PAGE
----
If I can cook it, you can cook it And I'll travel the world to bring it back home to you.

Sauteed Shrimp with Coconut Oil, Ginger and Coriander with Confetti Corn adapted from Ina Garten

         Last weekend, we had close friends staying with us and this dinner really hit the
spot.  It took no time at all to put together. In fact the whole thing took about 30 minutes.  The delicious and mildly coconut-flavored shrimp cooked took about 10 minutes and the only time-consuming thing about the Confetti corn was getting it off the cob.

As Andrew said, you either love coconut or loathe it, there isn’t any middle ground.  We are in the coconut lovers club and if our wildly popular post for Coconut Shrimp Salad is an indication, we are far from
alone.  I was drawn to this New York Times recipe by its interesting companion piece about the merits of Coconut
Oil.    The expression that what comes around goes around certainly applies here. I would swear that at some point Coconut Oil was declared verboten and trashed by the food police as being an artery-clogging
super fat.  Turns out I remembered correctly.  Fortunately, Melissa Clark, one of our favorite food writers and author of “In the Kitchen with A Good Appetite” (Hyperion 2010), took it upon herself to find out why all of sudden the stuff was the rage at health food stores and why Whole Foods reported a double digit increase in its sales for every one of the past five years.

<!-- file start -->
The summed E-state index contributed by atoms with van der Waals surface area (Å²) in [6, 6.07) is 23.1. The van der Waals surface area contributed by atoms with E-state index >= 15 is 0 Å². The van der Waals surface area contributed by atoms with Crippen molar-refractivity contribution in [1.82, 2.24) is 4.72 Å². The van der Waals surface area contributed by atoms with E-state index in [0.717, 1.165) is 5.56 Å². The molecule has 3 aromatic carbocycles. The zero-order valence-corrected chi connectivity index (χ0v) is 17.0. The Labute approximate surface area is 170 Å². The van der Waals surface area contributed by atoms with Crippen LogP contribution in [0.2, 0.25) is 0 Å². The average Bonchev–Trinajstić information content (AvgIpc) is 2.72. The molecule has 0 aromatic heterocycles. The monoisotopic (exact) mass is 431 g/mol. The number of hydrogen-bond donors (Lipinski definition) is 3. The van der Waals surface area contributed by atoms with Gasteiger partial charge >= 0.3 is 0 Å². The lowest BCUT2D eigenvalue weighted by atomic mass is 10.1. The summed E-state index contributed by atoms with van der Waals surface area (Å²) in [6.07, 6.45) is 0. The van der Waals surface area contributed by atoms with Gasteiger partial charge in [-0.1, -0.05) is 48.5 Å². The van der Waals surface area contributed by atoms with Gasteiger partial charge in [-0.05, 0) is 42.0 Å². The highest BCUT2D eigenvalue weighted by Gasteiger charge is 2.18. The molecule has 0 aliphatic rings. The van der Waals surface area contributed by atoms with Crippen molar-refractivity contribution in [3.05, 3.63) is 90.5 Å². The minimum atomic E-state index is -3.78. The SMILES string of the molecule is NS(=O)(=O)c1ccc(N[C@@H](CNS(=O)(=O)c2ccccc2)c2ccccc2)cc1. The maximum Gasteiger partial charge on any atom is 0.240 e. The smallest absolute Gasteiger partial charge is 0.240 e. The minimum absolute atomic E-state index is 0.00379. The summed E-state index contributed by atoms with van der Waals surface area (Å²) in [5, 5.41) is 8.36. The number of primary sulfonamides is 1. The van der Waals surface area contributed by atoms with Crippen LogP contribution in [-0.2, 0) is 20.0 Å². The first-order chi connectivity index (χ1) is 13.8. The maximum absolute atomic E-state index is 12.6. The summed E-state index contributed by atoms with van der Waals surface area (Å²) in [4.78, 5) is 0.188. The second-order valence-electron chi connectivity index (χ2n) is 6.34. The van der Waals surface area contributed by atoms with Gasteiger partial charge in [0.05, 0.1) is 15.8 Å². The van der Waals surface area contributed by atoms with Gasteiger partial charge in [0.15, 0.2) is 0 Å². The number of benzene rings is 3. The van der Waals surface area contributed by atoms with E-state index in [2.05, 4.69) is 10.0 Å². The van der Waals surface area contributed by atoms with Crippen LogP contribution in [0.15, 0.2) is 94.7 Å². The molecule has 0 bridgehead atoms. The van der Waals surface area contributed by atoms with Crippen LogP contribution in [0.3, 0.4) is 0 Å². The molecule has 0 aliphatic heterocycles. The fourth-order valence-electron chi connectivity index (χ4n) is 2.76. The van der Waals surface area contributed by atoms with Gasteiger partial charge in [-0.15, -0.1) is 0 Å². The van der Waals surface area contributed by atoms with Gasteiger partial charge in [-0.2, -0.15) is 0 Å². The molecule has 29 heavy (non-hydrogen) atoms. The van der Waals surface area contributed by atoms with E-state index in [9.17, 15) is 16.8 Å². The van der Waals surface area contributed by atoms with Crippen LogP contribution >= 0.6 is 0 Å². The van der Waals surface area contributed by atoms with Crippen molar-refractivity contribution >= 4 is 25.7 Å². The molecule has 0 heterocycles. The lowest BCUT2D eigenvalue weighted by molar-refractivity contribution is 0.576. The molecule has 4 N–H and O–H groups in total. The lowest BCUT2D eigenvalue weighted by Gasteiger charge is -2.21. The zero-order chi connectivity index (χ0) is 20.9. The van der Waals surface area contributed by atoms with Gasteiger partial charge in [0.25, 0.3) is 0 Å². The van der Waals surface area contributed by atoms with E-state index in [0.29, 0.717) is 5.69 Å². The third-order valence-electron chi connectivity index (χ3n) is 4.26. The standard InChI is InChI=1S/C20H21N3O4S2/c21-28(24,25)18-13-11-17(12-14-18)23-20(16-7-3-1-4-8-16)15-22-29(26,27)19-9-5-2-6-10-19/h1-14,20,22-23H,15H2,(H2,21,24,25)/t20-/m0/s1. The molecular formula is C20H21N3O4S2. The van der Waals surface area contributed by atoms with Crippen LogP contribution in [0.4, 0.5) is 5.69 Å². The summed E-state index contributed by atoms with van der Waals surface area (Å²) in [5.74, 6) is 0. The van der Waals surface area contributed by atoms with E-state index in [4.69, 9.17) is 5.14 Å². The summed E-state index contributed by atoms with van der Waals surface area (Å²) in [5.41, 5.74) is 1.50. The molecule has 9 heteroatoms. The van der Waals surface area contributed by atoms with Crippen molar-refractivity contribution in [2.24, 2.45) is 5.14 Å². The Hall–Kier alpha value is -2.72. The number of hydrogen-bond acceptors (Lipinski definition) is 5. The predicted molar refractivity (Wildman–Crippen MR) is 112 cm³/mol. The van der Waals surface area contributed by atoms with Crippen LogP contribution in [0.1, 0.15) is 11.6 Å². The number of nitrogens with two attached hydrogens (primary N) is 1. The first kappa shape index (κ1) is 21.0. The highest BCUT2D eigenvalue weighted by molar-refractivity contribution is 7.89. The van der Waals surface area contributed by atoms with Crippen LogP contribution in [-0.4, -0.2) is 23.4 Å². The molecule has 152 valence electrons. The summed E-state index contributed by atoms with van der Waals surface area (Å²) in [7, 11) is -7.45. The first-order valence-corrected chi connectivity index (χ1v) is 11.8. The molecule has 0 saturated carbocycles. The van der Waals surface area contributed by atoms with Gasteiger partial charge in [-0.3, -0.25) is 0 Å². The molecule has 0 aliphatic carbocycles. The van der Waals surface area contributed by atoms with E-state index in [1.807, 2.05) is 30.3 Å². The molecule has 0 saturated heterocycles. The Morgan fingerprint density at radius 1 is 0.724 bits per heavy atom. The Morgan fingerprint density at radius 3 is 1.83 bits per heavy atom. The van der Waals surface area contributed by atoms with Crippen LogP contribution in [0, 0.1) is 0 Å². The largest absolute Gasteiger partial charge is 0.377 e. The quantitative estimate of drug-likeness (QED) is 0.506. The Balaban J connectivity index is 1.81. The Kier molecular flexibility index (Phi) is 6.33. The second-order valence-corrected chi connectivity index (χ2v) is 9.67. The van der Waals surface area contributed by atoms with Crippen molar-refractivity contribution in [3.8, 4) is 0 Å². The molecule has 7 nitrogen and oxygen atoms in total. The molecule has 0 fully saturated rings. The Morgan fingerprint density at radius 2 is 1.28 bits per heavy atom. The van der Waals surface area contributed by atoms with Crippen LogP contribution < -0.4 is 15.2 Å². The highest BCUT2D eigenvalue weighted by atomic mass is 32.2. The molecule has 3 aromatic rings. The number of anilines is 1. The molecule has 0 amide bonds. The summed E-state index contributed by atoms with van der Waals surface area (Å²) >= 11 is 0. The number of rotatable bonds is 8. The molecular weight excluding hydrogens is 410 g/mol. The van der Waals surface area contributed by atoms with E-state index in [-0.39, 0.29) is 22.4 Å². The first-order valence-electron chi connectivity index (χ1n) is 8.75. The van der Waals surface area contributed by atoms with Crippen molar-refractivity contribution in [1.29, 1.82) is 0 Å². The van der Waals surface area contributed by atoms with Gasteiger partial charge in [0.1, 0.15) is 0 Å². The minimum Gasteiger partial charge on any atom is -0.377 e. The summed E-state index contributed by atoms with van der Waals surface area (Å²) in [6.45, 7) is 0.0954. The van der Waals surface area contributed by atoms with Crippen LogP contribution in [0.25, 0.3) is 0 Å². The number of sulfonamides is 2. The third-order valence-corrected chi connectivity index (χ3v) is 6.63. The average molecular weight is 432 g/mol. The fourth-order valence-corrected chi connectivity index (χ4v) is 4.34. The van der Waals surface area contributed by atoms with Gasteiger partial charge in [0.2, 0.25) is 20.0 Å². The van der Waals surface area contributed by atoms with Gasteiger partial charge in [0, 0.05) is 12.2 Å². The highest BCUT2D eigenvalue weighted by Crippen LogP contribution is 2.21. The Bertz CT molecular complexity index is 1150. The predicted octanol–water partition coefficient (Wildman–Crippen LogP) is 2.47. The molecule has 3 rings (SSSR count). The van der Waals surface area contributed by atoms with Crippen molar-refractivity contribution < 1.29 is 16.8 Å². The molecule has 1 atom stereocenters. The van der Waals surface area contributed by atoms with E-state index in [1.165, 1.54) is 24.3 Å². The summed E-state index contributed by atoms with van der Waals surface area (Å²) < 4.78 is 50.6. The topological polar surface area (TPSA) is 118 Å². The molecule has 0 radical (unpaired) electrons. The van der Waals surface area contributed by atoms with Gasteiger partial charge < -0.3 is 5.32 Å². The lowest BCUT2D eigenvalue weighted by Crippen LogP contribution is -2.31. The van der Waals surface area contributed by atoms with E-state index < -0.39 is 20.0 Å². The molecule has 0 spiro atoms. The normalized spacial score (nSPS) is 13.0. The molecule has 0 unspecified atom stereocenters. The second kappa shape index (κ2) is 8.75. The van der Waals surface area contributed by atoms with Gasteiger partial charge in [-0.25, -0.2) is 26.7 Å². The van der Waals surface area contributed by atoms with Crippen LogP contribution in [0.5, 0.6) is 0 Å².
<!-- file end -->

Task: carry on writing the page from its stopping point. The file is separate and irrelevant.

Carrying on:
What Melissa reported was yet another story of food scientists running amok in
denouncing yet another food stuff in their quest for a fat-free life.  This blog is not about infuriating readers so I’ll leave it to Melissa to tell how this particular folly was created*. 
I will leave the subject with the following: Turns out Virgin Coconut Oil, which is what Whole Foods
sells and what I used, was never used in the earlier testing.  Instead they used partially hydrogenated coconut oil.  This oil created heart- stopping trans fats.  Virgin Coconut Oil does contain saturated fat which, quoting a scientist Melissa interviewed, “maybe it isn’t so bad for you
after all.”  Jeesh, as we say in Canada. 
         The virgin coconut oil we used gave the shrimp a delightfully light coconut overtone  which was a perfect foil for the coriander and lemon flavors of the dish.  I can hardly wait until Andrew uses it as a substitute for butter in a coconut pie crust.  Melissa says it’s a standout there too.  The only negative I could find is that it is easily as expensive as good extra virgin olive oil.  Make that very good olive oil.
Taking the corn off the cob horizontally works best

         As to Ina’s corn, here’s a confession:  I much prefer corn off the cob than on.  It is so much nicer to eat and instead of a simple flavored butter, you can add great taste to this dish as Ina did. This recipe is from “Barefoot Contessa Back to Basics” (Clarkson Potter 2008). The red pepper’s contribution is both in color and texture.  The chives add both a subtle onion flavor and color to the dish.  Corn off the cob is also much kinder to your teeth.  I am a slave to the admonishment not to use your teeth as tools.  I think that’s exactly what corn on the cob asks you to do.  Do try this recipe and see if you don’t agree, it’s the way to go with this summer’s wonderful corn.  In case you missed it when we first reported here: you should keep corn in the coldest part of your refrigerator, shuck it at the last minute and to make life easier, cut in horizontally on a cutting board –not vertically which always seems to send the corn flying everywhere you don’t want it to go.  Here are the recipes:

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